ANNOUNCEMENT
After a lot of thought, I've decided to take a break from blogging for the foreseeable future. With my little C creeping its way back into my life and possible long term treatment now, I need to take a couple of things off my plate for the time being, and the blog is going to be one of those things. As it is, it felt like it was becoming more of a chore than anything else. I need my reading time to be more enjoyable right now, more of the escape that I really need, and what I don't need is the little voice in the back of my head telling me how many reviews I'm behind and trying to come up with what I need to say about the book.

I simply want to read.

I'll more than likely occasionally post on here what I've been reading, and if there is something that really blows my mind, I'll probably have more to say about it and may write up a proper post, but for right now, things are going to be very quiet around here.

As always, happy reading!
2017 edit
I will continue to blog according to my health and ability, and connecting my posts thru Goodreads, so please be patient if things get quiet around here again this year.


2017 edit #2
I am happy to report that my bone marrow transplant was a success and that I'm feeling more like myself everyday. That said, I'm going to try to start blogging a little more frequently, but please bear with me as I still continue to recover.

Wednesday, November 16, 2011

The Bippolo Seed and Other Lost Stories by Dr. Seuss

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Title: The Bippolo Seed and Other Lost Stories
Author: Dr. Seuss
Copyright: 2011
Pages: 72
ISBN: 9780375864353
Publisher: Random House Books for Young Readers
Author Website: www.seussville.com/
Twitter: @seussville, @randomhousekids
Format: Hardcover
Rating: 4/5 stars

Product Description From Amazon:
It's the literary equivalent of buried treasure! Seuss scholar/collector Charles D. Cohen has hunted down seven rarely seen stories by Dr. Seuss. Originally published in magazines between 1948 and 1959, they include "The Bear, the Rabbit, and the Zinniga-Zanniga " (about a rabbit who is saved from a bear with a single eyelash!); "Gustav the Goldfish" (an early, rhymed version of the Beginner Book A Fish Out of Water); "Tadd and Todd" (a tale passed down via photocopy to generations of twins); "Steak for Supper" (about fantastic creatures who follow a boy home in anticipation of a steak dinner); "The Bippolo Seed" (in which a scheming feline leads an innocent duck to make a bad decision); "The Strange Shirt Spot" (the inspiration for the bathtub-ring scene in The Cat in the Hat Comes Back); and "The Great Henry McBride" (about a boy whose far-flung career fantasies are only bested by those of the real Dr. Seuss himself).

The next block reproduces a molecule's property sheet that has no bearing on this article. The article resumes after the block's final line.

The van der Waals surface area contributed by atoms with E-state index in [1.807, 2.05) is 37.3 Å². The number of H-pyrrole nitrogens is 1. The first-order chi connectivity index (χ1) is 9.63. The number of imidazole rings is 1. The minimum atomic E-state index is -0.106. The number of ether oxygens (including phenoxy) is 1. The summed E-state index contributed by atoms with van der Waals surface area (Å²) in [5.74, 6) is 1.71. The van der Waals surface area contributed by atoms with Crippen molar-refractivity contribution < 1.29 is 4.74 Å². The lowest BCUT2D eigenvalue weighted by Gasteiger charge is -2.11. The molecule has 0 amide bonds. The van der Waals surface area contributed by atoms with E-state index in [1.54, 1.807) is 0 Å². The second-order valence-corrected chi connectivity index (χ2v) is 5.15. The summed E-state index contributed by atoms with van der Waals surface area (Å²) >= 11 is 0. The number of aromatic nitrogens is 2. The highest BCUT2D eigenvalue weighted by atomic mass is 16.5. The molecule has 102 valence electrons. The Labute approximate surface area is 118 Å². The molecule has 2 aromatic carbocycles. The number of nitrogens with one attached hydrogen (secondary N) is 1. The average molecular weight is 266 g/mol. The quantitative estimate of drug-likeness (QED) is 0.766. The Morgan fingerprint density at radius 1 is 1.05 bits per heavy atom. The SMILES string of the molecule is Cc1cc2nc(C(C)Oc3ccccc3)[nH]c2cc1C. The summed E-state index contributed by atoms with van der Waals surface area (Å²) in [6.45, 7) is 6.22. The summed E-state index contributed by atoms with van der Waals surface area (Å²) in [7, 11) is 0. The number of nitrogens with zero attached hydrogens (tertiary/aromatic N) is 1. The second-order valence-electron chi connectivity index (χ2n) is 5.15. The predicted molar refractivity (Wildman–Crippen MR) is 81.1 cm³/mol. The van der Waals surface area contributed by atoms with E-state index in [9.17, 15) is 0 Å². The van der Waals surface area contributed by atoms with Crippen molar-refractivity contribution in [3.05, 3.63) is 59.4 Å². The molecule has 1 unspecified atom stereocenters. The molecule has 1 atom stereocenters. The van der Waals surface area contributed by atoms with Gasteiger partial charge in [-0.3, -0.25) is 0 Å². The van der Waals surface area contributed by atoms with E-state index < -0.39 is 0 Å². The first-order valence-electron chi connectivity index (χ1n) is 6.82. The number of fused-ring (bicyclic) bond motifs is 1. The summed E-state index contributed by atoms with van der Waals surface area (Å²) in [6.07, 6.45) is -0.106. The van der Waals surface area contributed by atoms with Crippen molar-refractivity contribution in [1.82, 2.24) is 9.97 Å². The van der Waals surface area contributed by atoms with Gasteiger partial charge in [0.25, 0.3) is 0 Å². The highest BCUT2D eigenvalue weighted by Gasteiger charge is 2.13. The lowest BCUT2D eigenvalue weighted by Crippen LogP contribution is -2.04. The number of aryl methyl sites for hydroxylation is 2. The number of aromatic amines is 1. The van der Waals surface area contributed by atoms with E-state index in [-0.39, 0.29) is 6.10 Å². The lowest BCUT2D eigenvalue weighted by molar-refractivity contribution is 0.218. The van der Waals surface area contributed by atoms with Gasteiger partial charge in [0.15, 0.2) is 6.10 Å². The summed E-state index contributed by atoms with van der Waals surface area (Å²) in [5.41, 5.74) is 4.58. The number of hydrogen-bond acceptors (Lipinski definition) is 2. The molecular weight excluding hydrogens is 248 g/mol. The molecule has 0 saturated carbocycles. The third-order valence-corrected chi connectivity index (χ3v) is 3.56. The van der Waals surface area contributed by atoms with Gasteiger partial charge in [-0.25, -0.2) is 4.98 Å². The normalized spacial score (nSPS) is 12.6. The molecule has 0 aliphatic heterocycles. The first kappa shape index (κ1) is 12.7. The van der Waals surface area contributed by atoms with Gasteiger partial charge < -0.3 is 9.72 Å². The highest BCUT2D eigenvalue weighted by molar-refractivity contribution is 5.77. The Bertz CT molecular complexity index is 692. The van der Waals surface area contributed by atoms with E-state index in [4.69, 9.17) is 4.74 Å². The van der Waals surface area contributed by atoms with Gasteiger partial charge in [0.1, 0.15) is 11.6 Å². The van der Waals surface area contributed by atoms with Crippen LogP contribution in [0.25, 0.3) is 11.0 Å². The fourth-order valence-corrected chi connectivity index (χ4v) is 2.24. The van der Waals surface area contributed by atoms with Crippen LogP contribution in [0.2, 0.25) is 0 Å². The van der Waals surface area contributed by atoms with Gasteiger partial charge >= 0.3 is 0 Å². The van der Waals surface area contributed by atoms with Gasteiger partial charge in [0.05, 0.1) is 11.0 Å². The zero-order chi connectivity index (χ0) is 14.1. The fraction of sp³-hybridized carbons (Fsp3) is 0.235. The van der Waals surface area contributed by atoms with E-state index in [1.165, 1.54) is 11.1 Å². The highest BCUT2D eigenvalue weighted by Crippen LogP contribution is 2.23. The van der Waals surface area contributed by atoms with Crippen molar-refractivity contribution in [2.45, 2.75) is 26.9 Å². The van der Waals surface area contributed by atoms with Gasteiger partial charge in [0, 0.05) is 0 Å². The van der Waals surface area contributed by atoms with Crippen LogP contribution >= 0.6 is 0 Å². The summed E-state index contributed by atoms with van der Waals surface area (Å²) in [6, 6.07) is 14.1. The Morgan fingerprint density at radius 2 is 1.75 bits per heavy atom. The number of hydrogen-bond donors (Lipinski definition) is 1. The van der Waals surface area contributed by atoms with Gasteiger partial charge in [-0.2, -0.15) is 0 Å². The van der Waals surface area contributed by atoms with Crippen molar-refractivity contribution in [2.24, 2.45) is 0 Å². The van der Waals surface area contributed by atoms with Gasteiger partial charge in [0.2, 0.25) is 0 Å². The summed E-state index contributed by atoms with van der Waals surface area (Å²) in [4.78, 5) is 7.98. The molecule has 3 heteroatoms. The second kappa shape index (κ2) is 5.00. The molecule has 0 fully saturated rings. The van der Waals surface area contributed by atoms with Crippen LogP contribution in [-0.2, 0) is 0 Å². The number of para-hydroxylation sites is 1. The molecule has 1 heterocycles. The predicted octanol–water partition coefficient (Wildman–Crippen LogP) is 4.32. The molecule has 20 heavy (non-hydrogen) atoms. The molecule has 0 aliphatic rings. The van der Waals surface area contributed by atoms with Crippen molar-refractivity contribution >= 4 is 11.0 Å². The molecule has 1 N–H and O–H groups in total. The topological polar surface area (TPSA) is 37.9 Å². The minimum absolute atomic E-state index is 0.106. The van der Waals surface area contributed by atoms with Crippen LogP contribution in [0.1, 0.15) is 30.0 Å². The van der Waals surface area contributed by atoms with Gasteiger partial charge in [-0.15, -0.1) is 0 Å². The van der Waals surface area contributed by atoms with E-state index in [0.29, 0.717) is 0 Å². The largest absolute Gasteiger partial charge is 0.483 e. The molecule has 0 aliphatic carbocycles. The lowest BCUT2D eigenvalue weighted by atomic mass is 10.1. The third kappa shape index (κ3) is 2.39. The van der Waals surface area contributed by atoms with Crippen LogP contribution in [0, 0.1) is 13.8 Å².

In an introduction to the collection, Cohen traces the history of these stories, which demonstrate an intentional and significant change that led to the writing style we associate with Dr. Seuss today. Cohen also explores these stories' themes that recur in better-known Seuss stories (like the importance of the imagination, or the perils of greed). With a color palette that has been enhanced beyond the limitations of the original magazines in which they appeared, this is a collection of stories that no Seuss fan (whether scholar or second-grader) will want to miss!

I've loved Dr. Seuss since I was a child. I'm sure at one point or another, I've read every Seuss book available (and own most of them), so when I heard that there was going to be a "new" collection of stories published, both me and my inner child squealed in delight! The stories are taken from magazines that were published between the mid 1940s to late 1950s, and hadn't really been seen since these magazines had originally been published.

These stories are quite clearly from early on in Dr. Seuss' writing career. They carry his inherit flare and whit that is prominent in all his writing, but they don't quite carry the "lesson learned" aspect that he became known for. Not that these elements aren't in these stories (such as "The Bippolo Seed," which deals with the dangers of greed), but they are only there marginally. It seems to me that Dr. Seuss wrote these tales more for pleasure and fun than really trying to bestow any kind of wisdom to his young readers as he would in his later books.

If you're a fan of Dr. Seuss I'd highly recommend this book. The drawings have been reproduced in a color palette that wasn't available to magazine's of the time, but matches perfectly with the colors used in his published books. The foreword by renowned Seuss scholar, Charles Cohen (who tracked down each of the stories in the collection), is a fascinating look into the history around when each of the story's were written and helps show how Dr. Suess helped change how books were written for children. This is a real treat for any Seuss fan!

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